Friday, February 28, 2014


(December 1988, U.S.)

Every once in a while, Hollywood gives us a film that reminds us of just what sort of ugly, inhuman beings we really are throughout American history. Racial bigotry is an ugly thing, and it was never more ugly than in the South during the Civil Rights movement. Not that I would ever claim to be at perfect harmony without everyone I meet in my life, but if I choose to hate someone, it's got nothing to do because of their race, color or creed - it's because they're assholes (but that's neither here nor there)!

This film by Alan Parker (who also showed us the ugly side of Turkish human beings in MIDNIGHT EXPRESS) is loosely based on the real-life murders of civil rights workers in Mississippi in 1964. After the three are reported missing, two FBI agents Rupert Anderson (played by Gene Hackman) and Alan Ward (played by Willem Dafoe) are sent to investigate the incident in rural Jessup County, Mississippi. The two of them take rather completely different approaches toward their investigation: Agent Ward, a young liberal northerner, takes a direct, by-the-book approach things, while Agent Anderson, a former Mississippi sheriff himself who understands the intricacies of race relations in the South, takes a more subtle tack. The local white folks, needless to say, are less-than-cooperative and very hostile toward the FBI invading their tight-knit community; a tight-knit community where many members are secretly linked to the Ku Klux Klan, including members of the so-called town's law enforcement. The local black community, needless to say, are too scared to talk to the FBI in fear of violent retribution from the white community, which manages to happen anyway. Their terrorist violence comes in the form of many fires to churches and private homes. Even when several accused white supremacists are brought to trial, the judge is contemptibly lenient towards their sentence. Justice, of course, is served in the end when the good of the FBI prevails and those who are responsible for racial murder are sentenced (even that only comes to about ten years!). But we who know just a little bit about 20th Century American history know that such a little victory was hardly the end of the problems of racial bigotry in this country, and (frankly) still is. Today, we manage to capture more of it on video and we continue to express shock and horror that such acts can take place in this century; a century where most people are only capable of relating well to others through electronic, hand-held devices.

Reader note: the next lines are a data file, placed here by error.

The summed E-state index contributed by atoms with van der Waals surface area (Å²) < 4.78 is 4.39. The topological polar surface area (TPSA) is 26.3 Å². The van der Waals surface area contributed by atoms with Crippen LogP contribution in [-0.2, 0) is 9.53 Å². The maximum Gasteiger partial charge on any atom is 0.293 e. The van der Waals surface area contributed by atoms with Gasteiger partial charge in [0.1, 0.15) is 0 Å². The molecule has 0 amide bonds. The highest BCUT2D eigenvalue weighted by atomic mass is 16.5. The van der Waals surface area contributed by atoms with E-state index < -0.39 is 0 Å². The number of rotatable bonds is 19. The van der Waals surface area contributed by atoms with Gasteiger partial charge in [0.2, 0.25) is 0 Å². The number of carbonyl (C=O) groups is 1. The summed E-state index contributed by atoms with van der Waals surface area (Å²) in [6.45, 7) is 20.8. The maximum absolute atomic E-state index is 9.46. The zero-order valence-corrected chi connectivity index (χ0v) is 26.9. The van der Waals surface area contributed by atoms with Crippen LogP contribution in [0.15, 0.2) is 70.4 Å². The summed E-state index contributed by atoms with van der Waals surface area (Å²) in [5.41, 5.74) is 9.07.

MISSISSIPPI BURNING, of course, makes its valid, social points by expressing not only the evil, but the good in people. However, it's hardly the solution to the big problem, even by motion picture standards. By the end of 1988, the racial incident in Howard Beach had taken place two years prior and the Rodney King Los Angeles police beating of 1991, as well as the Abner Louima police beating of 1997 were still yet-to-occur. On screen, Spike Lee would teach us to DO THE RIGHT THING only a few months later. You see, even in the 1980s, Hollywood knew how to send us a clear message every once in a while. Will we ever get the message? My ongoing pessimistic attitude toward life says that's a great, big NO! But who knows...sometimes life finds a way.

Finally, just a small, personal memory. I have an interesting memory of this film being immensely popular with very young audience members for a one that was dramatically serious. I remember all of my friends in college going to see it with eagerness and I even recall watching it on video months later with a younger girl I was dating at the time and her younger friends, as well. Rather admirable, I must say, for a generation of kids who was likely too busy being weened at the time on the spectacular action of DIE HARD and the outrageous comedy of A FISH CALLED WANDA.

Favorite line or dialogue:

Agent Ward: "We'll go after all of them! Together!"
Agent Anderson: "You wouldn't know how!"
Ward: "You're going to teach me how!"
Anderson: "You don't have the guts!"
Ward: "Not only do I have the guts I have the AUTHORITY!"

No comments:

Post a Comment